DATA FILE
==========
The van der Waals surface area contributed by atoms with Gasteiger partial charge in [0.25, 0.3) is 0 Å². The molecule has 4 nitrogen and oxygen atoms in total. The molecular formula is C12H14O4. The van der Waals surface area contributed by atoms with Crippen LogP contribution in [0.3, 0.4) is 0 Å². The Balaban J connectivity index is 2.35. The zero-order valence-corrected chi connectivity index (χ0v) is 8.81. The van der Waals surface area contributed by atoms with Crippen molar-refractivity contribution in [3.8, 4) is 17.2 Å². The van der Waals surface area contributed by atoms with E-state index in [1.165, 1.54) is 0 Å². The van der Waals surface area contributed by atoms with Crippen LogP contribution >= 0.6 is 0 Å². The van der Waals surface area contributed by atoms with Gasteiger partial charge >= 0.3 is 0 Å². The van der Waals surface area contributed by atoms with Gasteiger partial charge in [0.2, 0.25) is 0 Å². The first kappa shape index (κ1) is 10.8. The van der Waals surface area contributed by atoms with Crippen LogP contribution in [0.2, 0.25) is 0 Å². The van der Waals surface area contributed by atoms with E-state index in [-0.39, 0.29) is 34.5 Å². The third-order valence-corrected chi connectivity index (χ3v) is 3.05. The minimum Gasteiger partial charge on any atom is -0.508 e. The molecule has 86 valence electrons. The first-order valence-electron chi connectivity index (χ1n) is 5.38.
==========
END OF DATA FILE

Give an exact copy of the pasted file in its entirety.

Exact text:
The van der Waals surface area contributed by atoms with Gasteiger partial charge in [0.25, 0.3) is 0 Å². The molecule has 4 nitrogen and oxygen atoms in total. The molecular formula is C12H14O4. The van der Waals surface area contributed by atoms with Crippen LogP contribution in [0.3, 0.4) is 0 Å². The Balaban J connectivity index is 2.35. The zero-order valence-corrected chi connectivity index (χ0v) is 8.81. The van der Waals surface area contributed by atoms with Crippen molar-refractivity contribution in [3.8, 4) is 17.2 Å². The van der Waals surface area contributed by atoms with E-state index in [1.165, 1.54) is 0 Å². The van der Waals surface area contributed by atoms with Crippen LogP contribution >= 0.6 is 0 Å². The van der Waals surface area contributed by atoms with Gasteiger partial charge >= 0.3 is 0 Å². The van der Waals surface area contributed by atoms with Gasteiger partial charge in [0.2, 0.25) is 0 Å². The first kappa shape index (κ1) is 10.8. The van der Waals surface area contributed by atoms with Crippen LogP contribution in [0.2, 0.25) is 0 Å². The van der Waals surface area contributed by atoms with E-state index in [-0.39, 0.29) is 34.5 Å². The third-order valence-corrected chi connectivity index (χ3v) is 3.05. The minimum Gasteiger partial charge on any atom is -0.508 e. The molecule has 86 valence electrons. The first-order valence-electron chi connectivity index (χ1n) is 5.38.